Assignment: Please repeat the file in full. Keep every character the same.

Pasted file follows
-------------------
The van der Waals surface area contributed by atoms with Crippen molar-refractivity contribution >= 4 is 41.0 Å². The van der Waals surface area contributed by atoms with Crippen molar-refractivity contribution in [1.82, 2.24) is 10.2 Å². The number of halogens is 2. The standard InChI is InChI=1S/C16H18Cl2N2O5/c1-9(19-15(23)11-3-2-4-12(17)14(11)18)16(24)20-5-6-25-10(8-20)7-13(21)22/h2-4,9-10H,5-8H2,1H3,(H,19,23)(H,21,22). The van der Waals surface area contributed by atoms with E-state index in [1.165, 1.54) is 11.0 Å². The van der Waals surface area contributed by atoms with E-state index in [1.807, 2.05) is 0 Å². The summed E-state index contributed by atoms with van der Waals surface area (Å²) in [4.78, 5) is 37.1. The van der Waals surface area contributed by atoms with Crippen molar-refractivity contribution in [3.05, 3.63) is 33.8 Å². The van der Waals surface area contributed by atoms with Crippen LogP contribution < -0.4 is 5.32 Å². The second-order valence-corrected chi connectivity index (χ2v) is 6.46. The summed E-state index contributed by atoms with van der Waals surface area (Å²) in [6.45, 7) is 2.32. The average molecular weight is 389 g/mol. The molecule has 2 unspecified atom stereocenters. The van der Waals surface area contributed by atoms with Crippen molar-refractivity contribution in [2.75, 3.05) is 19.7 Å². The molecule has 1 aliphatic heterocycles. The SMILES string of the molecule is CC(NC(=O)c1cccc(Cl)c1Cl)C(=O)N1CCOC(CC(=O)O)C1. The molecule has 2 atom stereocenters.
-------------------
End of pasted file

The van der Waals surface area contributed by atoms with Crippen molar-refractivity contribution >= 4 is 41.0 Å². The van der Waals surface area contributed by atoms with Crippen molar-refractivity contribution in [1.82, 2.24) is 10.2 Å². The number of halogens is 2. The standard InChI is InChI=1S/C16H18Cl2N2O5/c1-9(19-15(23)11-3-2-4-12(17)14(11)18)16(24)20-5-6-25-10(8-20)7-13(21)22/h2-4,9-10H,5-8H2,1H3,(H,19,23)(H,21,22). The van der Waals surface area contributed by atoms with E-state index in [1.165, 1.54) is 11.0 Å². The van der Waals surface area contributed by atoms with E-state index in [1.807, 2.05) is 0 Å². The summed E-state index contributed by atoms with van der Waals surface area (Å²) in [4.78, 5) is 37.1. The van der Waals surface area contributed by atoms with Crippen molar-refractivity contribution in [3.05, 3.63) is 33.8 Å². The van der Waals surface area contributed by atoms with Crippen LogP contribution < -0.4 is 5.32 Å². The second-order valence-corrected chi connectivity index (χ2v) is 6.46. The summed E-state index contributed by atoms with van der Waals surface area (Å²) in [6.45, 7) is 2.32. The average molecular weight is 389 g/mol. The molecule has 2 unspecified atom stereocenters. The van der Waals surface area contributed by atoms with Crippen molar-refractivity contribution in [2.75, 3.05) is 19.7 Å². The molecule has 1 aliphatic heterocycles. The SMILES string of the molecule is CC(NC(=O)c1cccc(Cl)c1Cl)C(=O)N1CCOC(CC(=O)O)C1. The molecule has 2 atom stereocenters.